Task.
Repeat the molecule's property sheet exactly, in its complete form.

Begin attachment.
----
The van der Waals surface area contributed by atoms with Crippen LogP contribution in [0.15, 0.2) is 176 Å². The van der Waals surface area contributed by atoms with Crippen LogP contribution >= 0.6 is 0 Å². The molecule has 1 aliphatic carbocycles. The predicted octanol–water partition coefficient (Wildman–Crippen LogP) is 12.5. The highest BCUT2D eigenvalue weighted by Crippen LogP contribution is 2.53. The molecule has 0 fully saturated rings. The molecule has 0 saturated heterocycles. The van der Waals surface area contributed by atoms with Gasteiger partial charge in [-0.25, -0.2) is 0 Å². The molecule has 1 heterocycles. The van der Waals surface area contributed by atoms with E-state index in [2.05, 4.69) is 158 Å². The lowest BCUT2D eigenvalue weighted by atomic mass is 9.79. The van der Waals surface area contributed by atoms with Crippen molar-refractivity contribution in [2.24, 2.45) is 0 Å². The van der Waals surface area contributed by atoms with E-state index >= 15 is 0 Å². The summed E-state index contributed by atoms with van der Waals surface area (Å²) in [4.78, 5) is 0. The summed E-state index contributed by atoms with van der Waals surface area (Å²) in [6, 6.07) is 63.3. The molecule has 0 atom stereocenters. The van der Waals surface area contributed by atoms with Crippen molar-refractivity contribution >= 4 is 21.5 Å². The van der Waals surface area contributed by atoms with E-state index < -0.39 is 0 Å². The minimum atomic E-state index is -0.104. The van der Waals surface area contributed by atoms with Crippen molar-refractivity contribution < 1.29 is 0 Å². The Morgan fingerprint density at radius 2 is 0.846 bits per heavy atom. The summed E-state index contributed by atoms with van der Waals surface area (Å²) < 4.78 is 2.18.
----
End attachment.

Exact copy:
The van der Waals surface area contributed by atoms with Crippen LogP contribution in [0.15, 0.2) is 176 Å². The van der Waals surface area contributed by atoms with Crippen LogP contribution >= 0.6 is 0 Å². The molecule has 1 aliphatic carbocycles. The predicted octanol–water partition coefficient (Wildman–Crippen LogP) is 12.5. The highest BCUT2D eigenvalue weighted by Crippen LogP contribution is 2.53. The molecule has 0 fully saturated rings. The molecule has 0 saturated heterocycles. The van der Waals surface area contributed by atoms with Gasteiger partial charge in [-0.25, -0.2) is 0 Å². The molecule has 1 heterocycles. The van der Waals surface area contributed by atoms with E-state index in [2.05, 4.69) is 158 Å². The lowest BCUT2D eigenvalue weighted by atomic mass is 9.79. The van der Waals surface area contributed by atoms with Crippen molar-refractivity contribution in [2.24, 2.45) is 0 Å². The van der Waals surface area contributed by atoms with E-state index >= 15 is 0 Å². The summed E-state index contributed by atoms with van der Waals surface area (Å²) in [4.78, 5) is 0. The summed E-state index contributed by atoms with van der Waals surface area (Å²) in [6, 6.07) is 63.3. The molecule has 0 atom stereocenters. The van der Waals surface area contributed by atoms with Crippen molar-refractivity contribution >= 4 is 21.5 Å². The van der Waals surface area contributed by atoms with E-state index < -0.39 is 0 Å². The minimum atomic E-state index is -0.104. The van der Waals surface area contributed by atoms with Crippen molar-refractivity contribution < 1.29 is 0 Å². The Morgan fingerprint density at radius 2 is 0.846 bits per heavy atom. The summed E-state index contributed by atoms with van der Waals surface area (Å²) < 4.78 is 2.18.